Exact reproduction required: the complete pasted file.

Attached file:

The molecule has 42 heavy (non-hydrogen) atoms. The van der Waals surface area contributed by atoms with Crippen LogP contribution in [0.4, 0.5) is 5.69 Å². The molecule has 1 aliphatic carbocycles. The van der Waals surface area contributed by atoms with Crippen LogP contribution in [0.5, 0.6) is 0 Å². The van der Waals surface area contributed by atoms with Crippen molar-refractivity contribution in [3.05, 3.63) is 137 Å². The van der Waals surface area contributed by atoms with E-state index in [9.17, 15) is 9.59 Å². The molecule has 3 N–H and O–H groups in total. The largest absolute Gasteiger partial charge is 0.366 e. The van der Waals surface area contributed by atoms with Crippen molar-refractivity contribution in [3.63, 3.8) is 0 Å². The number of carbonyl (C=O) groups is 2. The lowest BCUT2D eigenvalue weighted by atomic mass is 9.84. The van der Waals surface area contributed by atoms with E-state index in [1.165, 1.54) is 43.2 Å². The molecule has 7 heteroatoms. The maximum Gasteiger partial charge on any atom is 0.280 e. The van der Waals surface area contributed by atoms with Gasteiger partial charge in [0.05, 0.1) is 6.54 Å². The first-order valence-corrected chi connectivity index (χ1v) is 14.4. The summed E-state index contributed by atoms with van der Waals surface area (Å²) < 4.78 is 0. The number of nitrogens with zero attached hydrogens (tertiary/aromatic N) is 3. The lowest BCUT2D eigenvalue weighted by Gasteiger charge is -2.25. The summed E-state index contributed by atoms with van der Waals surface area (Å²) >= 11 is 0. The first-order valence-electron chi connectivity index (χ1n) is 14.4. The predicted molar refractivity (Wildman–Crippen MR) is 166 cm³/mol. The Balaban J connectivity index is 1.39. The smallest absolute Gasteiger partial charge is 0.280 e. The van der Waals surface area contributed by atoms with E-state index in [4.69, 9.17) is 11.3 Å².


The molecule has 42 heavy (non-hydrogen) atoms. The van der Waals surface area contributed by atoms with Crippen LogP contribution in [0.4, 0.5) is 5.69 Å². The molecule has 1 aliphatic carbocycles. The van der Waals surface area contributed by atoms with Crippen LogP contribution in [0.5, 0.6) is 0 Å². The van der Waals surface area contributed by atoms with Crippen molar-refractivity contribution in [3.05, 3.63) is 137 Å². The van der Waals surface area contributed by atoms with E-state index in [9.17, 15) is 9.59 Å². The molecule has 3 N–H and O–H groups in total. The largest absolute Gasteiger partial charge is 0.366 e. The van der Waals surface area contributed by atoms with Crippen molar-refractivity contribution in [3.63, 3.8) is 0 Å². The number of carbonyl (C=O) groups is 2. The lowest BCUT2D eigenvalue weighted by atomic mass is 9.84. The van der Waals surface area contributed by atoms with E-state index in [1.165, 1.54) is 43.2 Å². The molecule has 7 heteroatoms. The maximum Gasteiger partial charge on any atom is 0.280 e. The van der Waals surface area contributed by atoms with Gasteiger partial charge in [0.05, 0.1) is 6.54 Å². The first-order valence-corrected chi connectivity index (χ1v) is 14.4. The summed E-state index contributed by atoms with van der Waals surface area (Å²) < 4.78 is 0. The number of nitrogens with zero attached hydrogens (tertiary/aromatic N) is 3. The lowest BCUT2D eigenvalue weighted by Gasteiger charge is -2.25. The summed E-state index contributed by atoms with van der Waals surface area (Å²) >= 11 is 0. The first-order valence-electron chi connectivity index (χ1n) is 14.4. The predicted molar refractivity (Wildman–Crippen MR) is 166 cm³/mol. The Balaban J connectivity index is 1.39. The smallest absolute Gasteiger partial charge is 0.280 e. The van der Waals surface area contributed by atoms with E-state index in [4.69, 9.17) is 11.3 Å².